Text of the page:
The overriding issue is whether this statute, which relates so closely to the use to which Illinois wishes to put its courts, is the kind of law that a federal court sitting in diversity must apply, or if it is sufficiently procedural in nature that the federal court must turn instead to the analogous federal rules. This is often referred to as the distinction between "substantive" issues and "procedural" issues in cases applying the doctrine first announced in Erie Railroad Co. v. Tompkins, 304 U.S. 64, 58 S.Ct. 817, 82 L.Ed. 1188 (1938), although both those terms should be understood as shorthand for a more complex inquiry. That inquiry requires courts to refer to the twin aims of the Erie doctrine, which are to discourage forum-shopping and to avoid the inequitable administration of laws. See generally Houben v. Telular Corp., 309 F.3d 1028, 1032-36 (7th Cir.2002) (collecting cases); see also Gasperini v. Ctr. for Humanities, Inc., 518 U.S. 415, 427-28, 116 S.Ct. 2211, 135 L.Ed.2d 659 (1996); Hanna v. Plumer, 380 U.S. 460, 468, 85 S.Ct. 1136, 14 L.Ed.2d 8 (1965); Byrd v. Blue Ridge Rural Elec. Coop., Inc., 356 U.S. 525, 536-37, 78 S.Ct. 893, 2 L.Ed.2d 953 (1958); Guar. Trust Co. of N.Y. v. York, 326 U.S. 99, 109, 65 S.Ct. 1464, 89 L.Ed. 2079 (1945).


There can be no doubt that both § 2619(a)(3) and the Colorado River doctrine address the general problem of duplicative litigation. Under Colorado River, a federal court may stay or dismiss a suit when there is a concurrent state court proceeding and the stay or dismissal would promote "wise judicial administration." 424 U.S. at 818, 96 S.Ct. 1236. Substantially the same parties must be litigating the same issues contemporaneously in the two (or more) fora. (It may be worth noting that the federal courts do not face the same problems if the parallel litigation is in another federal court, because devices such as 28 U.S.C. § 1404(a) and 28 U.S.C. § 1407 exist for the total or partial consolidation of related cases from different districts.) Colorado River then goes on to outline numerous factors that the court should consider as it weighs what step is appropriate for the particular situation.


Section 2-619(a)(3) addresses precisely the same problem. The choice Illinois has made, however, is different from the choice the federal courts have made. For example, the dismissal provisions of the state statute are construed liberally, while the Supreme Court has made it clear that Colorado River abstention must be reserved for exceptional circumstances. 424 U.S. at 813, 96 S.Ct. 1236. This difference would give rise to substantial variation in outcomes between federal and state litigation, which might suggest that § 2-619(a)(3) should be applied by a federal court in a case governed by state law, in order to avoid forum shopping. See Semtek Int'l Inc. v. Lockheed Martin Corp., 531 U.S. 497, 508-09, 121 S.Ct. 1021, 149 L.Ed.2d 32 (2001); Guar. Trust, 326 U.S. at 109-10, 65 S.Ct. 1464.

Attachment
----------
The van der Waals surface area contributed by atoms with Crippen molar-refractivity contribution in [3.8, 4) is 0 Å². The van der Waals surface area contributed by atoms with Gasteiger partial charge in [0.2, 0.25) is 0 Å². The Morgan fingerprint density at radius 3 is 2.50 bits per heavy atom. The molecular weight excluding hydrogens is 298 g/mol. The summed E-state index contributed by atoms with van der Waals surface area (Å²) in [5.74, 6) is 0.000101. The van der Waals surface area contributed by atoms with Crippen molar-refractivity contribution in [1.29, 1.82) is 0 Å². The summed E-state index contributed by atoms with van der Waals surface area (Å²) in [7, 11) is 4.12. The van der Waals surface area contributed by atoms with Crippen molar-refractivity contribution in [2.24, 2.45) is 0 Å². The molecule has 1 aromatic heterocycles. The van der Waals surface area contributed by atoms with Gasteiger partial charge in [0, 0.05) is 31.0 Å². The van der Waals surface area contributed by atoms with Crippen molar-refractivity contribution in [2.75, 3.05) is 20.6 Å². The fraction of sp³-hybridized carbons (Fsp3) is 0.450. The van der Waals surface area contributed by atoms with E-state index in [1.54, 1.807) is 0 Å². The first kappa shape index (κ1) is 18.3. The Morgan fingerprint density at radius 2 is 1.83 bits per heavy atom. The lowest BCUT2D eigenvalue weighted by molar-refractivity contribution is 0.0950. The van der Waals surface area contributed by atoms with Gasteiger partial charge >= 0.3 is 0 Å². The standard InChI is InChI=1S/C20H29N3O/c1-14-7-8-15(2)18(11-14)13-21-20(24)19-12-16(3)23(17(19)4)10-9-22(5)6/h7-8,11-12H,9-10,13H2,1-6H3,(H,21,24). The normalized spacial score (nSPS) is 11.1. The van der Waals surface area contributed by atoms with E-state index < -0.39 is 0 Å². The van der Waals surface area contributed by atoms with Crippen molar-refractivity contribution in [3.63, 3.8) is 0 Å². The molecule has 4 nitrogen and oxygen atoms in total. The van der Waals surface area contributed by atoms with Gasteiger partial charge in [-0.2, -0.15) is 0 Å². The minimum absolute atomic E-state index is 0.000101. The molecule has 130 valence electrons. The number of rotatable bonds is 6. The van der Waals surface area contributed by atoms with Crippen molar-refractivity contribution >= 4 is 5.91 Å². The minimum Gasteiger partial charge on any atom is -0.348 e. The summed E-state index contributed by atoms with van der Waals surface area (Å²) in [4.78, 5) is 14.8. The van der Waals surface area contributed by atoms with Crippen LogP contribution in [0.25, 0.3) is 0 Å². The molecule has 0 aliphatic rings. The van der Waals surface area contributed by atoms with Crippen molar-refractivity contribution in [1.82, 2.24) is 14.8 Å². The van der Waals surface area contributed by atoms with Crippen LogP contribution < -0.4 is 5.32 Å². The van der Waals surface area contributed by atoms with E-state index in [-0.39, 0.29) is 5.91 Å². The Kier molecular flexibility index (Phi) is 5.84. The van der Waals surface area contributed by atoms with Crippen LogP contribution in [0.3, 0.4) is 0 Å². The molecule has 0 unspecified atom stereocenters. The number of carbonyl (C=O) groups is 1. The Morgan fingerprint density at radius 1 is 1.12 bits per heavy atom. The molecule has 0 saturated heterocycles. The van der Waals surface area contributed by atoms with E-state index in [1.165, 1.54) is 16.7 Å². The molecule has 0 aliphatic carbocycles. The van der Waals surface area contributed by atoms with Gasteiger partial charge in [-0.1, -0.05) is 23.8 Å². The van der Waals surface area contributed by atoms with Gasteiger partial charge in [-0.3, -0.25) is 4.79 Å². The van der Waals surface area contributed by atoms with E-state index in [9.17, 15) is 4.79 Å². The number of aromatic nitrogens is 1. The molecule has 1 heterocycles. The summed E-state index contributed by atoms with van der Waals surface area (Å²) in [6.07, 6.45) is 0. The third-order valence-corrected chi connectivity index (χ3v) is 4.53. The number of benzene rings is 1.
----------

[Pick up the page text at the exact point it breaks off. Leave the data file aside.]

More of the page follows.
AXA argues that a determination that § 2-619(a)(3) is inapplicable in federal court will not reduce the total amount of forum shopping in the system as a whole, but will merely shift forum shopping from the "vertical" (between federal and state courts) to the "horizontal" (among federal courts). We are not so naive as to believe that lawyers will not try to exploit whatever differences they may perceive among the federal circuits at any given time. Nevertheless, those differences are ultimately subject to reconciliation by the Supreme Court, if they are not cured by the transfer devices that exist or through the rule-making process. Differences that are attributable to the duty of federal courts to follow state law, under the Rules of Decision Act, 28 U.S.C. § 1652, will induce only the vertical form of forum shopping.


The district judge was not alone in finding that the differences between Colorado River abstention doctrine and § 2-619(a)(3) are sufficient to require the federal court to follow the state statute, just as it would follow a state rule prescribing damages for a breach of contract. Many district judges have arrived at the same conclusion, see Praxair, Inc. v. Slifka, 61 F.Supp.2d 753, 758 (N.D.Ill.1999); Brach & Brock Confections, Inc. v. Redmond, 988 F.Supp. 1106 (N.D.Ill.1997); Northbrook Prop. & Cas. Ins. Co. v. Allendale Mut. Ins. Co., 887 F.Supp. 173 (N.D.Ill.1995); Ball v. Deere & Co., 684 F.Supp. 1455 (C.D.Ill.1988), although not all have done so, see Basic v. Fitzroy Eng'g, Ltd., 949 F.Supp. 1333 (N.D.Ill.1996); Fofi Hotel Co., Inc. v. Davfra Corp., 846 F.Supp. 1345 (N.D.Ill.1994); W.E. O'Neil Const. Co. v. Nat'l Union Fire Ins. Co., 721 F.Supp. 984 (N.D.Ill.1989). But not everything that might lead to forum-shopping requires the application of state law. Parties might prefer the notice-pleading regime of the Federal Rules of Civil Procedure over the fact-pleading approach that prevails in Illinois courts, but no one thinks that the Illinois rules of pleading are binding on the federal courts. As long as Rule 8 of the Federal Rules of Civil Procedure is a valid rule under the Rules Enabling Act, 28 U.S.C. § 2072 (and we have no reason to question it), Hanna makes it clear that the federal court must follow the federal rule. Venue rules, jury rules, discovery rules, and countless other procedural rules that are found in the federal Constitution, statutes, and rules, also influence forum choice. Even so, ever since Congress repealed the Conformity Act, it has been understood that the federal courts are entitled to make their own choices about the ways in which cases will proceed.